Transit police dogs keep system moving
By Carolyn Baldridge
By Carolyn Baldridge
by Carolyn Baldridge
Dogs are of great assistance to the Metro Vancouver Transit Police (MVTP) in efficiently preserving and maintaining the safety of those who use public transit.
The Metro Vancouver network includes three advanced light rail rapid transit lines, 68 km of guide way, 49 SkyTrain stations and up to 1,400 buses operating on 200 routes. The network moves more than one million passengers daily.
Public transit networks around the world have become the target of terrorist attacks in recent years. MVTP officers are specially trained to identify suspicious behavior that may be linked to terrorist activity. Explosive detection dogs are one of the tools at their disposal.
Unattended items are regularly identified in and around transit hubs and SkyTrain stations. Officers use the H.O.T. principal (Hidden? Obvious? Typical?) to help determine whether there may be a risk to public safety. When an item is determined to be suspicious, the Transit Police Dog Service is called in to assist.
Without a dog, a package could result in large scale evacuations and system shut downs, potentially inconveniencing thousands of transit customers. Dogs are able to quickly determine the absence or presence of explosives. Early elimination of suspicious packages keeps transit stations open and minimizes system disruptions.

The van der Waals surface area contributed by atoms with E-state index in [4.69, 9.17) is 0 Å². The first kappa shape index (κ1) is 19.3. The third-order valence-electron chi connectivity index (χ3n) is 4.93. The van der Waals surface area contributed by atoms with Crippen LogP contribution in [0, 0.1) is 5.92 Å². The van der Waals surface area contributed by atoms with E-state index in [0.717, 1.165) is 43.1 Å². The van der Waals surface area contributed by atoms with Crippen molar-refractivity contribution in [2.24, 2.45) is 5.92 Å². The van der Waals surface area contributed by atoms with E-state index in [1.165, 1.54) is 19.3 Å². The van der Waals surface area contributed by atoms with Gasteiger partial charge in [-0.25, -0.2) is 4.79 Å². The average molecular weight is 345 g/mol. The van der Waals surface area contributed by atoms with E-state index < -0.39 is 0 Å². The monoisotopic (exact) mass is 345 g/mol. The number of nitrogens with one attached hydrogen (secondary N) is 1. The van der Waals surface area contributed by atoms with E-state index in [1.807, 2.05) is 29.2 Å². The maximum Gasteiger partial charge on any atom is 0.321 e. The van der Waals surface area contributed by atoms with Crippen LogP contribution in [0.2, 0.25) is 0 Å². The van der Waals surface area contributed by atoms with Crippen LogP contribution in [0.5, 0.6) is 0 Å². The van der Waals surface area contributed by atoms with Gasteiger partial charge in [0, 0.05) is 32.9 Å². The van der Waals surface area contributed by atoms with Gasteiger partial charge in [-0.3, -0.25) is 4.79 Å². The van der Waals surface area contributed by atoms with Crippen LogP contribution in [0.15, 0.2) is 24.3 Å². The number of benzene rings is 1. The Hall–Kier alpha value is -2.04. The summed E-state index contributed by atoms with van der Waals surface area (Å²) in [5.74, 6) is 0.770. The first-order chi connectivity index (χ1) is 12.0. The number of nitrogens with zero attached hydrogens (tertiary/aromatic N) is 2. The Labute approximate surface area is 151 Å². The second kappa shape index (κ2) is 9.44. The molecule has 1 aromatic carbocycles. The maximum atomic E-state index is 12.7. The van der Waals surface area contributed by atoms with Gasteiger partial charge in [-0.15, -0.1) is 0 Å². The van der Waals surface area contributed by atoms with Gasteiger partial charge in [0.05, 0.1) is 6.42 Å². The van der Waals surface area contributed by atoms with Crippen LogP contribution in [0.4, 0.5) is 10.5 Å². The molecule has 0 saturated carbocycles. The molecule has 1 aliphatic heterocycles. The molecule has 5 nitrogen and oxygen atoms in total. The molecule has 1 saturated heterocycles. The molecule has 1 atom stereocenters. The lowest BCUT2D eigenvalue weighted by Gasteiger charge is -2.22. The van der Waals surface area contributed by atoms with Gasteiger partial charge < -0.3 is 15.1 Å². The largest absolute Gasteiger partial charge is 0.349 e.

The unit has two dogs: Bailey, a five year old black Labrador and Lucie, a three year old chocolate Labrador. Both are trained to detect a variety of explosives.
The dog service added a new vehicle to its fleet In August. The Ford Interceptor Utility Vehicle is a welcome addition and will offer the dogs and their handlers a more comfortable and higher profile means of response.
The service is regularly called upon to assist other policing organizations because of its specialization in detecting explosives. Two additional dogs will be added later this fall to answer the high demand for service.
Contact MVTP Senior Communications Advisor Carolyn Baldridge at Carolyn.Baldridge@transitpolice.bc.ca for more information.